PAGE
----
ter will examine two autobiographical comics of the personality (since diagnosed as a case of Obsessive-
utmost urgency, to show how self-reflexivity can Compulsive Disorder, though no such explanation
enable both psychological intimacy and bold social was available to Green at the time of Binkys cre-
argument. I hope what follows will also suggest why ation [Green 8]). The book depicts the mutual rein-
autobiography, of all things, became central to alter- forcement of religious dogma and psychological
native comicsand indeed became comic arts most obsession, a cruel synergy that all but consumes its
traveled route to growth, enrichment, and recogni- titular hero. Binky, a profoundly restless character, is
tion as a form of literature. tormented by self-doubt, thus devoted to constant
checking, double-checking, and triple-checking to
make sure no sins are committed (or at least none
JUSTIN GREEN: HONESTY THROUGH left unatoned). The book, in keeping with this psy-
METAPHORICAL OVERKILL chological profile, is a work of obsessive genius.
Greens particular obsession, as detailed in Binky,
The first of our examples, perhaps the ur-example of involves imaginary rays of carnal lust emanating from
confessional literature in comics, is Justin Greens his penis, his limbs, and even material objects, rays
one-shot comic book Binky Brown Meets the Holy that he must prevent from striking representations,

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IRONY AND SELF-REFLEXIVITY IN AUTOBIOGRAPHICAL COMICS

Figure 50. Justin Green, Binky Brown Meets the Holy Virgin Mary. Binky Brown Sampler 42 (excerpt). Justin Green. Used with permission.

whether visual or verbal, of the Holy Virgin Mary (and pattern on the classroom floor, and shows one of
the Catholic Church more generally). These rays Binkys teachers, a severe nun, ordering her charges
threaten to converge on the Virgin in much the same to line up [their] desks with the tiles! The panel
way that, in classical perspective, invisible lines con- before this shows a nun beating Binky with a metal
nect parallel objects to a common vanishing pointa architects ruler (18). Later, as the comic explains
resemblance that Green, an almost neurotically metic- Binkys obsession for straightening things, the draw-
ulous craftsman, duly acknowledges. Indeed, the ings parody his obsession, turning the character and
exact form of Greens compulsion seems to match his environment into flat, angular shapes in contrast
perfectly his vocation as artist: his cartoon alter ego, to the freehand energy of Greens usual figures (fig.
Binky Brown, visualizes a world of gridlike precision, in 50). Binky himself, walking past a chair that offends
which invisible vectors of sin crisscross the landscape. his sense of order, becomes a parody of Supermans
This, obviously, is an artists conceit. once-popular character Bizarro (a square-headed,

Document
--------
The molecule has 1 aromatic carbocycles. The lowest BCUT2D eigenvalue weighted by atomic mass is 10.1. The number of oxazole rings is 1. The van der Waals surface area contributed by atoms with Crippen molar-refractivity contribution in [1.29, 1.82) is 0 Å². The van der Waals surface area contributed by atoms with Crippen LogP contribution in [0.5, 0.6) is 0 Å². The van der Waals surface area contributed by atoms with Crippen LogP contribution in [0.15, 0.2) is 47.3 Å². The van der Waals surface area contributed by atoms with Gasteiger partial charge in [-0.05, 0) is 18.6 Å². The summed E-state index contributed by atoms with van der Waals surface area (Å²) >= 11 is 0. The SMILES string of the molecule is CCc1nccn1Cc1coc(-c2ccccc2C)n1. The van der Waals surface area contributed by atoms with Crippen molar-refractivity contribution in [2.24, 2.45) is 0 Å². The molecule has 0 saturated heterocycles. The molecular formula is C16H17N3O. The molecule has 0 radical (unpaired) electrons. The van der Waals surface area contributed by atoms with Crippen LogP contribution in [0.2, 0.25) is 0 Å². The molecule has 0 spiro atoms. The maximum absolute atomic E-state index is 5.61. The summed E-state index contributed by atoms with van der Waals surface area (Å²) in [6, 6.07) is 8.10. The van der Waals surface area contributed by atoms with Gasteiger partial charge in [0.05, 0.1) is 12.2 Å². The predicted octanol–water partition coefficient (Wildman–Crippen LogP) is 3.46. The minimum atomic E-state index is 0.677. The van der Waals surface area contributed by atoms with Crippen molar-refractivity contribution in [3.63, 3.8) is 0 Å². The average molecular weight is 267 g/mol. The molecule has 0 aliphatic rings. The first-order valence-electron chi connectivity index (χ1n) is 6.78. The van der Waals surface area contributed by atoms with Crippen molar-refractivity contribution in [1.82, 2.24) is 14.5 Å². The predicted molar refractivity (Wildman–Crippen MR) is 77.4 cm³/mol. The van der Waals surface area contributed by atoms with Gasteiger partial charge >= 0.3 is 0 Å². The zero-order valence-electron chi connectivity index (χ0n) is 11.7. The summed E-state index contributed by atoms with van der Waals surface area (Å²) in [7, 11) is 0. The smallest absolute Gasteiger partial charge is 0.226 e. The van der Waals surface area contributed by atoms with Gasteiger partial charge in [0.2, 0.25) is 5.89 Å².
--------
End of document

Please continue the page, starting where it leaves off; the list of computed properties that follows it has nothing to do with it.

Binkys obsession requires positioning himself crystalline version of Superman who lived on a cube-
within the discipline of classical perspectivea curi- shaped world and spoke in a fractured, childlike
ously rectilinear worldview for one consumed by dialect). In Bizarro-speak, Binky says, Uh-ohchair
guilt and fear. Green at once underscores and resists make trouble! He then straightens the offending
this linearity, for graphically his artwork enacts a furniture so that all is well (42).
struggle between geometric severity and organic On the facing page, an assortment of penile
fluidity. For instance, as he describes his Catholic objects (weathercock, badminton racket, soda bottle,
schools insistence on order, uniformity, rigidity, and and so on) appears in a baffling, non-perspectival
obedience, Green draws a precise square-tiled splash panel that takes up two-thirds of the page,

132
Figure 51. Green, Binky Brown. 43. Justin Green. Used with permission.
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IRONY AND SELF-REFLEXIVITY IN AUTOBIOGRAPHICAL COMICS

each object projecting its pecker ray (fig. 51). These hangs upside down with a pen in his mouth, draw-
tumescent shapes, veined and fleshy, recall the ing a comics page (10). His ink bottle is labeled
curvy, LSD-influenced abstractions of such under- Dads blood; a phonograph beside him plays a
ground comix artists as Victor Moscoso, and their warped record of Ave Maria. He draws by candle-
resistance to conventional perspective belies Binkys light, while cherubim hover overhead, with plunger,
efforts (and the Churchs) to mold the unwieldy toilet paper, and toilet bowl brush in their hands.
living world into a safe mechanical scheme (43). Just Positioned between the artists legs is a long, sickle-
beneath, a round or bulls-eye panel contains an like blade, perched dangerously close to his groin.
explanation of Binkys perspectival obsession, replete Here Green, in a confession to [his] readers,
with a diagram of projection rays and vanishing admits that Binky represents an effort to, as he says,
point. At the bottom of the page, Binky, shown purge myself of the compulsive neurosis which I
struggling with a giant toothpaste tube to prevent its have served since I officially left Catholicism on